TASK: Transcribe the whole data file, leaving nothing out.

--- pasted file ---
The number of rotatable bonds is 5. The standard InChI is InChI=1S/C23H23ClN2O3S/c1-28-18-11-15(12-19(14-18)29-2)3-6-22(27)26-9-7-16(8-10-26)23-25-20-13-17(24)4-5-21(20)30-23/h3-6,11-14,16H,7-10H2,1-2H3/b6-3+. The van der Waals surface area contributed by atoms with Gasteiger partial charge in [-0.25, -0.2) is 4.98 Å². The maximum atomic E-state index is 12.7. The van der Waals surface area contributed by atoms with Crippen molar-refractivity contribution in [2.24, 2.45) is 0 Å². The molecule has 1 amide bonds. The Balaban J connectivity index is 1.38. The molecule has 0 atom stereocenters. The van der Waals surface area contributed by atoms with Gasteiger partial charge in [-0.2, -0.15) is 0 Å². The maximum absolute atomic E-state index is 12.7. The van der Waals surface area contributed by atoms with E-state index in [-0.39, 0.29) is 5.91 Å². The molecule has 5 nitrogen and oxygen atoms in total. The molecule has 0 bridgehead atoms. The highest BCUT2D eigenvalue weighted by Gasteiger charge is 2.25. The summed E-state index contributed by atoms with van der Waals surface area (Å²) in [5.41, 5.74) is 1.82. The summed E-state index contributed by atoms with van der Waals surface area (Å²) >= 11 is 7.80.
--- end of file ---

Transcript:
The number of rotatable bonds is 5. The standard InChI is InChI=1S/C23H23ClN2O3S/c1-28-18-11-15(12-19(14-18)29-2)3-6-22(27)26-9-7-16(8-10-26)23-25-20-13-17(24)4-5-21(20)30-23/h3-6,11-14,16H,7-10H2,1-2H3/b6-3+. The van der Waals surface area contributed by atoms with Gasteiger partial charge in [-0.25, -0.2) is 4.98 Å². The maximum atomic E-state index is 12.7. The van der Waals surface area contributed by atoms with Crippen molar-refractivity contribution in [2.24, 2.45) is 0 Å². The molecule has 1 amide bonds. The Balaban J connectivity index is 1.38. The molecule has 0 atom stereocenters. The van der Waals surface area contributed by atoms with Gasteiger partial charge in [-0.2, -0.15) is 0 Å². The maximum absolute atomic E-state index is 12.7. The van der Waals surface area contributed by atoms with E-state index in [-0.39, 0.29) is 5.91 Å². The molecule has 5 nitrogen and oxygen atoms in total. The molecule has 0 bridgehead atoms. The highest BCUT2D eigenvalue weighted by Gasteiger charge is 2.25. The summed E-state index contributed by atoms with van der Waals surface area (Å²) in [5.41, 5.74) is 1.82. The summed E-state index contributed by atoms with van der Waals surface area (Å²) >= 11 is 7.80.